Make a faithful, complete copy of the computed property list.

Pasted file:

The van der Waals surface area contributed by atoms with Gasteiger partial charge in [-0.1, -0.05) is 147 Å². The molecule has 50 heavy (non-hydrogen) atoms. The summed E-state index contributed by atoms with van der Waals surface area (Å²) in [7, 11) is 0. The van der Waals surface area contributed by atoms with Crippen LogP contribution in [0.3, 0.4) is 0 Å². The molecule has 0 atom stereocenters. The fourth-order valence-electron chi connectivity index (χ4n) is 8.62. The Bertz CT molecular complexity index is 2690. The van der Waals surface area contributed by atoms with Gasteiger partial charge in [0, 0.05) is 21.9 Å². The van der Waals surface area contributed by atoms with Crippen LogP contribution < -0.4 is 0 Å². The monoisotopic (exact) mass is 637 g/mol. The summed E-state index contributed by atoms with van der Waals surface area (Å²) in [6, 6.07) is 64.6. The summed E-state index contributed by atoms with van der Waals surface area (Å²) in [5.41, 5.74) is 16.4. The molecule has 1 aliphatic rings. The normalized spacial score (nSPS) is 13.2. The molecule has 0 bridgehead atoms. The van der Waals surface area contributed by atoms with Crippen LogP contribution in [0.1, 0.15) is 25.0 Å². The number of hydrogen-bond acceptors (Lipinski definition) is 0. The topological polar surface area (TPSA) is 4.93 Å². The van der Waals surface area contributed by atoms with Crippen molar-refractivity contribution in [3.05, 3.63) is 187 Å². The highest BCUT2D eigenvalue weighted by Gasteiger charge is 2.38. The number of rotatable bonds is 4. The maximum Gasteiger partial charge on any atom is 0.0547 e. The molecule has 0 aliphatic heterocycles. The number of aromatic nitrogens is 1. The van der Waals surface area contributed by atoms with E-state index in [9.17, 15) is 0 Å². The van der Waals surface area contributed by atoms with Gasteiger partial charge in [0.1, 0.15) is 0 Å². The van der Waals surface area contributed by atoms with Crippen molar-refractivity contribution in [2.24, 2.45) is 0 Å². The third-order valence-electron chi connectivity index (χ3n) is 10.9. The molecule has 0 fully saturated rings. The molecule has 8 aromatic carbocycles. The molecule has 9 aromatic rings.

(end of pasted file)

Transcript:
The van der Waals surface area contributed by atoms with Gasteiger partial charge in [-0.1, -0.05) is 147 Å². The molecule has 50 heavy (non-hydrogen) atoms. The summed E-state index contributed by atoms with van der Waals surface area (Å²) in [7, 11) is 0. The van der Waals surface area contributed by atoms with Crippen LogP contribution in [0.3, 0.4) is 0 Å². The molecule has 0 atom stereocenters. The fourth-order valence-electron chi connectivity index (χ4n) is 8.62. The Bertz CT molecular complexity index is 2690. The van der Waals surface area contributed by atoms with Gasteiger partial charge in [0, 0.05) is 21.9 Å². The van der Waals surface area contributed by atoms with Crippen LogP contribution < -0.4 is 0 Å². The monoisotopic (exact) mass is 637 g/mol. The summed E-state index contributed by atoms with van der Waals surface area (Å²) in [6, 6.07) is 64.6. The summed E-state index contributed by atoms with van der Waals surface area (Å²) in [5.41, 5.74) is 16.4. The molecule has 1 aliphatic rings. The normalized spacial score (nSPS) is 13.2. The molecule has 0 bridgehead atoms. The van der Waals surface area contributed by atoms with Crippen LogP contribution in [0.1, 0.15) is 25.0 Å². The number of hydrogen-bond acceptors (Lipinski definition) is 0. The topological polar surface area (TPSA) is 4.93 Å². The van der Waals surface area contributed by atoms with Crippen molar-refractivity contribution in [3.05, 3.63) is 187 Å². The highest BCUT2D eigenvalue weighted by Gasteiger charge is 2.38. The number of rotatable bonds is 4. The maximum Gasteiger partial charge on any atom is 0.0547 e. The molecule has 0 aliphatic heterocycles. The number of aromatic nitrogens is 1. The van der Waals surface area contributed by atoms with E-state index in [9.17, 15) is 0 Å². The van der Waals surface area contributed by atoms with Gasteiger partial charge in [0.1, 0.15) is 0 Å². The van der Waals surface area contributed by atoms with Crippen molar-refractivity contribution in [2.24, 2.45) is 0 Å². The third-order valence-electron chi connectivity index (χ3n) is 10.9. The molecule has 0 fully saturated rings. The molecule has 8 aromatic carbocycles. The molecule has 9 aromatic rings.